I started following Pirillo on Twitter at 8am one morning, and I hit the Unfollow button by 4pm that afternoon. Because my feed was so clogged that I couldn't find anything useful. I should have filmed that.

jimmyfal said,
Hey Chris, where is the minimize button on an Ipad app? Hey Chris how did your dad find the home button on his Ipad, did you hide it from him and then film it for kicks? Hey Chris why not give people a simple primer like, tap an app and then explore it a bit, then if you get lost, tap the home key. Then start rolling film.

I started following Pirillo on Twitter at 8am one morning, and I hit the Unfollow button by 4pm that afternoon. Because my feed was so clogged that I couldn't find anything useful. I should have filmed that.

Pirillo is such a narcist it seems...
20% of what he says is a side sentence reasoning why or reasoning something due to his success.

GS:ios

jimmyfal said,
Hey Chris, where is the minimize button on an Ipad app? Hey Chris how did your dad find the home button on his Ipad, did you hide it from him and then film it for kicks? Hey Chris why not give people a simple primer like, tap an app and then explore it a bit, then if you get lost, tap the home key. Then start rolling film.

I started following Pirillo on Twitter at 8am one morning, and I hit the Unfollow button by 4pm that afternoon. Because my feed was so clogged that I couldn't find anything useful. I should have filmed that.

Except that everyone who has used an idevice knows that a click of the home button takes you home no matter what. Which is probably why apple isn't getting rid of the home button anytime soon, even though gestures would work just fine, if not better.

Binary said,
Except that everyone who has used an idevice knows that a click of the home button takes you home no matter what. Which is probably why apple isn't getting rid of the home button anytime soon, even though gestures would work just fine, if not better.
First-time iOS users don't know about the home button (OS X doesn't have such a concept, nor did Windows until now).

Windows 8 is the successor to Windows 7 rather than a sister product as iOS is to OS X, but the learning curve is the same. Following the Pirillo method, sit someone down in front of iOS (or Android) for the first time, and instead of helping them just nod and feign ignorance when they are lost or confused; you'll get the same results.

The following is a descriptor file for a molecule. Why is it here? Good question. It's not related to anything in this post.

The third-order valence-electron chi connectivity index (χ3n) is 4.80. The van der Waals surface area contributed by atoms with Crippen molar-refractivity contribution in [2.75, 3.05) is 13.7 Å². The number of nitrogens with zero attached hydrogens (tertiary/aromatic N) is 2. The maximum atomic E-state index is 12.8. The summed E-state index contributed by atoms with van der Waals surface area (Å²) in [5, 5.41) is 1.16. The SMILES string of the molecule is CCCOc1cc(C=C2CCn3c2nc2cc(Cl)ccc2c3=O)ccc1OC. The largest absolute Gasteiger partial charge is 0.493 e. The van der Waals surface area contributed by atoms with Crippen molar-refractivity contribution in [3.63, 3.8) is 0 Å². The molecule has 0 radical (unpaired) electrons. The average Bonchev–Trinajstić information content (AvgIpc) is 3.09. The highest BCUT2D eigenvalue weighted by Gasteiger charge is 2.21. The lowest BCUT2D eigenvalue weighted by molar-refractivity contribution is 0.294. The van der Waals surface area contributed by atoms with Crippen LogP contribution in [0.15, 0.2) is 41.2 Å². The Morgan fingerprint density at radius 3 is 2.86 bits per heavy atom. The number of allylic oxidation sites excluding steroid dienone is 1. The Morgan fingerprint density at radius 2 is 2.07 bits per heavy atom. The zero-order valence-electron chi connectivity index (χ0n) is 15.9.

Arkose said,
First-time iOS users don't know about the home button (OS X doesn't have such a concept, nor did Windows until now).

Windows 8 is the successor to Windows 7 rather than a sister product as iOS is to OS X, but the learning curve is the same. Following the Pirillo method, sit someone down in front of iOS (or Android) for the first time, and instead of helping them just nod and feign ignorance when they are lost or confused; you'll get the same results.


Not kidding:

I had my mom take a seat in a local Apple licensed retailer and had her play with an iPad.
I saw her opening, interacting with and closing apps in no time.

She's 60+ years old, I do have an iPhone and a Mac, she never really touched them though apart from me obviously showing her a picture, a video or those things a couple of times.

She's not very good at computing, but she knows her way around in Windows for the daily tasks she needs.
After having played with the iPad for about 5 minutes she knew the most important functions by trial and error.

Why? Having basically just one button that you need to get around in the OS makes things way too easy to figure out by trial and error.
The rest it basically just touching what you want.
Now I agree there's the notification center which is a gesture only, but it's not a core feature.

She now owns an iPad together with my dad who is rather savvy in technology, but absolutely new to iPad or any other tablet.
I haven't really showed them any tricks since apart from stuff to save them a moment of time ("the Settings app is there..." etc)

GS:mac

Arkose said,
First-time iOS users don't know about the home button (OS X doesn't have such a concept, nor did Windows until now).

The home button is pretty much the only button on the iPhone and isn't hidden.

nesl247 said,
Doesn't really look themed for Windows much. Looks like someone tried to port Gnome or Ubuntu's launcher over.

I thought it looked almost identical to mintmenu, save for adding the news feed.

StevenJ said,
HOW CAN THEY ASSESS SOMETHING THAT ISNT RELEASED YET -____-

MAYBE IT WAS A BETA TEST. BIT LIKE YOUR KEYBOARD, OBVIOUSLY FAILED THE CAPS LOCK OFF TEST.

StevenJ said,
HOW CAN THEY ASSESS SOMETHING THAT ISNT RELEASED YET -____-

RTM has been out for MONTHS. MSDN subscribers or students have had access to it for a while now.

StevenJ said,
HOW CAN THEY ASSESS SOMETHING THAT ISNT RELEASED YET -____-